In the January issue of Diabetes Care, Krein et al. (1) reported that the presence of chronic pain was associated with poor diabetes self-management. Their study was performed in a primarily male veteran population, and glycemic control was not addressed. We examined psychosocial factors associated with poor glycemic control in a largely female population followed in an urban, underserved, primary care medical clinic and found that the presence of pain and poor physical functioning were associated with poor glycemic control.

Medical records of adults with diabetes (n = 236, 76% female, mean age 62 years) were reviewed. Mean HbA1c was 8.1%, and 52.5% had HbA1c levels of <8%. Patients were asked to complete the SF-36 Short Form Survey (2), the Appraisal of Diabetes Scale (ADS) (3), the Diabetes Quality of Life (DQOL) Measure (4), the Problem Areas in Diabetes (PAID) Scale (5), and the patient survey used by the American Diabetes Association for provider recognition. Bivariate analyses were conducted using correlation coefficients for continuous variables and one-way ANOVA to assess differences in means across groups. Alpha was set at 0.05, two-tailed. Odds ratios, 95% CIs, and χ2 tests for trend were used to compare patients with HbA1c <8% versus ≥8% for various psychosocial measures. This project was approved by the Institutional Review Board for the Protection of Human Subjects at SUNY Upstate Medical University.

HbA1c was negatively associated with the SF-36 Bodily Pain subscale score (P = 0.012). Those patients with HbA1c ≥8.0% were 5.6 times (95% CI 1.3–26.1) as likely to have more pain (as indicated by a low bodily pain subscore <30) compared with patients with less pain (high scores >70). HbA1c was also negatively correlated with physical functioning (SF-36 subscale, P = 0.002), with those having HbA1c ≥8% being 4.5 times (95% CI 1.1–20.3) as likely to have a low physical functioning subscale score (<30) as patients with high scores (>70). Patients with HbA1c ≥8.0% were 3.6 times (95% CI 0.8–18.8) as likely to report poor or fair overall health (American Diabetes Association Provider Recognition Patient Survey, Question 1). HbA1c was not associated with the Mental Health subscales of SF-36, ADS, or DQOL, but those with HbA1c ≥8.0% had higher mean PAID scores (P = 0.034). As previously reported (6), as age increased, several psychosocial indicators improved (PAID total score, P = 0.001; PAID “worry,” P < 0.001; PAID “impact,” P = 0.026; Mental Composite Score from SF-36, P = 0.005; Mental Health Subscore from SF-36, P = 0.017).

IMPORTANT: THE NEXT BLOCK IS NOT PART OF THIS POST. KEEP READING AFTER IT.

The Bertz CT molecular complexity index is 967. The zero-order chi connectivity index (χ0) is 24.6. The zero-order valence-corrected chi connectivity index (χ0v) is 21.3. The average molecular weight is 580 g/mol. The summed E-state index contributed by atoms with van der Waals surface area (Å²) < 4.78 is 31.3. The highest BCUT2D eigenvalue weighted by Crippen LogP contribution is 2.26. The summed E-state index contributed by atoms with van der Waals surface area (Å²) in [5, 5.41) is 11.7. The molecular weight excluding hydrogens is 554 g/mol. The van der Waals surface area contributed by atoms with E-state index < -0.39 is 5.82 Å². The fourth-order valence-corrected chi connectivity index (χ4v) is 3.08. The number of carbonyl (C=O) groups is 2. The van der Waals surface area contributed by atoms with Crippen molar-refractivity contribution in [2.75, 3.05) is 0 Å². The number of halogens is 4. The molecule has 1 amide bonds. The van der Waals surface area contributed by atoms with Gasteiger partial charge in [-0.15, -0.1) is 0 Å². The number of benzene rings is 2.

Krein et al. (1) demonstrated that chronic pain limited the ability of patients with diabetes to self-manage their disease. We found that patients who reported more bodily pain, poorer physical functioning, and poorer self-assessment of overall health were more likely to have elevated HbA1c levels. Whether measures to decrease pain and improve physical functioning would help to improve glycemic control is an area for future study.

This study was supported through funding from the New York State Department of Health and was presented at the 60th annual meeting of the American Diabetes Association, San Antonio, Texas, 9–13 June 2000.

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M.A.M.R. is currently affiliated with the Division of General Medicine, University of Michigan, Ann Arbor, Michigan.